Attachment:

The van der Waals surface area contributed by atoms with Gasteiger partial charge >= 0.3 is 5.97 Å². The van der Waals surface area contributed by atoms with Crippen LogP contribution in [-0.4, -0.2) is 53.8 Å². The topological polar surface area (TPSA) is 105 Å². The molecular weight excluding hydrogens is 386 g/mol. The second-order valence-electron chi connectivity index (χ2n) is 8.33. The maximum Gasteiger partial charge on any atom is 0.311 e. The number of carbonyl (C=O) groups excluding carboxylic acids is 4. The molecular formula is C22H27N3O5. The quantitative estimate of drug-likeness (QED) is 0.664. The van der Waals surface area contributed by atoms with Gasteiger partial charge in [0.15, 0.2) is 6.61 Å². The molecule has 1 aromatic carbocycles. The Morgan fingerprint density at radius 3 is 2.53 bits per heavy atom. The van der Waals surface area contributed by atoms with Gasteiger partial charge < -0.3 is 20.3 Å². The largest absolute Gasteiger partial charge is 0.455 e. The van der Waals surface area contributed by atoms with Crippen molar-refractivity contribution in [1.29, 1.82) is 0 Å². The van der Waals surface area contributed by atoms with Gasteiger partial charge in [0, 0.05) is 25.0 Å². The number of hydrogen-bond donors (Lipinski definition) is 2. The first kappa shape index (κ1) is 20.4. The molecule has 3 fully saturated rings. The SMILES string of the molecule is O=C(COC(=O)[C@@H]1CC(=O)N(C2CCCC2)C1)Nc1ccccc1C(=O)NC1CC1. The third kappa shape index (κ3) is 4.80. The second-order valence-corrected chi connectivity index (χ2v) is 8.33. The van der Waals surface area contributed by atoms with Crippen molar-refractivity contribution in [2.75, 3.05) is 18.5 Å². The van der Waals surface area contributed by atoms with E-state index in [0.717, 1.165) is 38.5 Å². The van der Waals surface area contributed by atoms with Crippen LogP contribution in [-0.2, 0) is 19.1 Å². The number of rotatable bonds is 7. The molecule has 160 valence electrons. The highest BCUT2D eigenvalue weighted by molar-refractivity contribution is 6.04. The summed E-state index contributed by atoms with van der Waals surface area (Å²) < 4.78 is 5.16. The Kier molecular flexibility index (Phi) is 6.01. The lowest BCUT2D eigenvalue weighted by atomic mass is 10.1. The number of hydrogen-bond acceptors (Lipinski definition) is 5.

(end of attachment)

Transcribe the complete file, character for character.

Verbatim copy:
The van der Waals surface area contributed by atoms with Gasteiger partial charge >= 0.3 is 5.97 Å². The van der Waals surface area contributed by atoms with Crippen LogP contribution in [-0.4, -0.2) is 53.8 Å². The topological polar surface area (TPSA) is 105 Å². The molecular weight excluding hydrogens is 386 g/mol. The second-order valence-electron chi connectivity index (χ2n) is 8.33. The maximum Gasteiger partial charge on any atom is 0.311 e. The number of carbonyl (C=O) groups excluding carboxylic acids is 4. The molecular formula is C22H27N3O5. The quantitative estimate of drug-likeness (QED) is 0.664. The van der Waals surface area contributed by atoms with Gasteiger partial charge in [0.15, 0.2) is 6.61 Å². The molecule has 1 aromatic carbocycles. The Morgan fingerprint density at radius 3 is 2.53 bits per heavy atom. The van der Waals surface area contributed by atoms with Gasteiger partial charge < -0.3 is 20.3 Å². The largest absolute Gasteiger partial charge is 0.455 e. The van der Waals surface area contributed by atoms with Crippen molar-refractivity contribution in [1.29, 1.82) is 0 Å². The van der Waals surface area contributed by atoms with Gasteiger partial charge in [0, 0.05) is 25.0 Å². The number of hydrogen-bond donors (Lipinski definition) is 2. The first kappa shape index (κ1) is 20.4. The molecule has 3 fully saturated rings. The SMILES string of the molecule is O=C(COC(=O)[C@@H]1CC(=O)N(C2CCCC2)C1)Nc1ccccc1C(=O)NC1CC1. The third kappa shape index (κ3) is 4.80. The second-order valence-corrected chi connectivity index (χ2v) is 8.33. The van der Waals surface area contributed by atoms with Crippen molar-refractivity contribution in [2.75, 3.05) is 18.5 Å². The van der Waals surface area contributed by atoms with E-state index in [0.717, 1.165) is 38.5 Å². The van der Waals surface area contributed by atoms with Crippen LogP contribution in [-0.2, 0) is 19.1 Å². The number of rotatable bonds is 7. The molecule has 160 valence electrons. The highest BCUT2D eigenvalue weighted by molar-refractivity contribution is 6.04. The summed E-state index contributed by atoms with van der Waals surface area (Å²) < 4.78 is 5.16. The Kier molecular flexibility index (Phi) is 6.01. The lowest BCUT2D eigenvalue weighted by atomic mass is 10.1. The number of hydrogen-bond acceptors (Lipinski definition) is 5.